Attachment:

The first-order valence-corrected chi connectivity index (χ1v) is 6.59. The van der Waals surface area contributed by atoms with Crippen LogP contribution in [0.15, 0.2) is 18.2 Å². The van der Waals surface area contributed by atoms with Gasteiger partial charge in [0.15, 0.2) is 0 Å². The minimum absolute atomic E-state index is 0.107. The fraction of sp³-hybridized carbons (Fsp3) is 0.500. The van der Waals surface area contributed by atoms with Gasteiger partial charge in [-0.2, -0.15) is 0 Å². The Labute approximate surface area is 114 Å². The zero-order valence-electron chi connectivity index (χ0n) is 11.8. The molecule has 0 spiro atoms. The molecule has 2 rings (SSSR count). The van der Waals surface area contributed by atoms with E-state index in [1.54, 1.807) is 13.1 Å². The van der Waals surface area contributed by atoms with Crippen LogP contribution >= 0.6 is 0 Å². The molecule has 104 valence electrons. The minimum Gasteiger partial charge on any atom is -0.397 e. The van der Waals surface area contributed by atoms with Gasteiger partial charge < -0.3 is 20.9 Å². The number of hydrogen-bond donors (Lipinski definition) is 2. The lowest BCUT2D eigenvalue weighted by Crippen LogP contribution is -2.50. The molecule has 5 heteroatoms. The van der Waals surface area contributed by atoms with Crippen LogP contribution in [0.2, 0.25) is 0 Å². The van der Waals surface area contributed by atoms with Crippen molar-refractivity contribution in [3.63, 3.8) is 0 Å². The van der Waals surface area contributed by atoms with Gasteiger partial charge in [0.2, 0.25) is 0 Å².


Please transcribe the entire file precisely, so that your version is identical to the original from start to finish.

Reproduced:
The first-order valence-corrected chi connectivity index (χ1v) is 6.59. The van der Waals surface area contributed by atoms with Crippen LogP contribution in [0.15, 0.2) is 18.2 Å². The van der Waals surface area contributed by atoms with Gasteiger partial charge in [0.15, 0.2) is 0 Å². The minimum absolute atomic E-state index is 0.107. The fraction of sp³-hybridized carbons (Fsp3) is 0.500. The van der Waals surface area contributed by atoms with Gasteiger partial charge in [-0.2, -0.15) is 0 Å². The Labute approximate surface area is 114 Å². The zero-order valence-electron chi connectivity index (χ0n) is 11.8. The molecule has 0 spiro atoms. The molecule has 2 rings (SSSR count). The van der Waals surface area contributed by atoms with E-state index in [1.54, 1.807) is 13.1 Å². The van der Waals surface area contributed by atoms with Crippen LogP contribution >= 0.6 is 0 Å². The molecule has 104 valence electrons. The minimum Gasteiger partial charge on any atom is -0.397 e. The van der Waals surface area contributed by atoms with Gasteiger partial charge < -0.3 is 20.9 Å². The number of hydrogen-bond donors (Lipinski definition) is 2. The lowest BCUT2D eigenvalue weighted by Crippen LogP contribution is -2.50. The molecule has 5 heteroatoms. The van der Waals surface area contributed by atoms with Crippen LogP contribution in [0.2, 0.25) is 0 Å². The van der Waals surface area contributed by atoms with Crippen molar-refractivity contribution in [3.63, 3.8) is 0 Å². The van der Waals surface area contributed by atoms with Gasteiger partial charge in [0.2, 0.25) is 0 Å².